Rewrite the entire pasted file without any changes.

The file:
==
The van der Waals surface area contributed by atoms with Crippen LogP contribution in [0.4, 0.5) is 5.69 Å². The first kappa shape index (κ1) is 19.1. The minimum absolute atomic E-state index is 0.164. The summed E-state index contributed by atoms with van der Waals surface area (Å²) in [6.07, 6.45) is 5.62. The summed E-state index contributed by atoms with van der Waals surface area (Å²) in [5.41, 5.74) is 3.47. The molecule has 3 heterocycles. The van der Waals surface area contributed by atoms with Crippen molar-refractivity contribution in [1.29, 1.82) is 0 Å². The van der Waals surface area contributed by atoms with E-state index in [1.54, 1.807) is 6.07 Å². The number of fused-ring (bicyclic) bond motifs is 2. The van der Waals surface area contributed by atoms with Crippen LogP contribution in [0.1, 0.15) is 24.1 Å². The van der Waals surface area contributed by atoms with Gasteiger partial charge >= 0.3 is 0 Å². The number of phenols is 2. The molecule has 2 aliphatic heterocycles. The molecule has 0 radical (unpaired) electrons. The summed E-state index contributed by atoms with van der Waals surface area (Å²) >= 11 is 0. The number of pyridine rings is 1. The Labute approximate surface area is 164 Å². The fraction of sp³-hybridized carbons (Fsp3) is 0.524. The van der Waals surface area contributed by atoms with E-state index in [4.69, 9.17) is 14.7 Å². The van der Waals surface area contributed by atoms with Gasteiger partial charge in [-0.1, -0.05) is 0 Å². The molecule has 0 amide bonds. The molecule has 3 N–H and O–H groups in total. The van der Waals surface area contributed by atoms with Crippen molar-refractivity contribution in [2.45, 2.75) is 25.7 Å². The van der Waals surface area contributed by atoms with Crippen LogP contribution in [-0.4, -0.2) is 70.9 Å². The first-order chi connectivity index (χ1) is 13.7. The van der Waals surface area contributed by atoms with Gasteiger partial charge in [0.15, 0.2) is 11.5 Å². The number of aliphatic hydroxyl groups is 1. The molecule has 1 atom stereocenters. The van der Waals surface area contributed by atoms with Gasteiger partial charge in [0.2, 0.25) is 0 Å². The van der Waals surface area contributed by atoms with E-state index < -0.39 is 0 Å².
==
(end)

The van der Waals surface area contributed by atoms with Crippen LogP contribution in [0.4, 0.5) is 5.69 Å². The first kappa shape index (κ1) is 19.1. The minimum absolute atomic E-state index is 0.164. The summed E-state index contributed by atoms with van der Waals surface area (Å²) in [6.07, 6.45) is 5.62. The summed E-state index contributed by atoms with van der Waals surface area (Å²) in [5.41, 5.74) is 3.47. The molecule has 3 heterocycles. The van der Waals surface area contributed by atoms with Crippen molar-refractivity contribution in [1.29, 1.82) is 0 Å². The van der Waals surface area contributed by atoms with E-state index in [1.54, 1.807) is 6.07 Å². The number of fused-ring (bicyclic) bond motifs is 2. The van der Waals surface area contributed by atoms with Crippen LogP contribution in [0.1, 0.15) is 24.1 Å². The van der Waals surface area contributed by atoms with Gasteiger partial charge >= 0.3 is 0 Å². The number of phenols is 2. The molecule has 2 aliphatic heterocycles. The molecule has 0 radical (unpaired) electrons. The summed E-state index contributed by atoms with van der Waals surface area (Å²) >= 11 is 0. The number of pyridine rings is 1. The Labute approximate surface area is 164 Å². The fraction of sp³-hybridized carbons (Fsp3) is 0.524. The van der Waals surface area contributed by atoms with E-state index in [4.69, 9.17) is 14.7 Å². The van der Waals surface area contributed by atoms with Gasteiger partial charge in [-0.1, -0.05) is 0 Å². The molecule has 0 amide bonds. The molecule has 3 N–H and O–H groups in total. The van der Waals surface area contributed by atoms with Crippen molar-refractivity contribution in [2.45, 2.75) is 25.7 Å². The van der Waals surface area contributed by atoms with Crippen LogP contribution in [-0.4, -0.2) is 70.9 Å². The first-order chi connectivity index (χ1) is 13.7. The van der Waals surface area contributed by atoms with Gasteiger partial charge in [0.15, 0.2) is 11.5 Å². The number of aliphatic hydroxyl groups is 1. The molecule has 1 atom stereocenters. The van der Waals surface area contributed by atoms with Gasteiger partial charge in [0.2, 0.25) is 0 Å². The van der Waals surface area contributed by atoms with E-state index < -0.39 is 0 Å².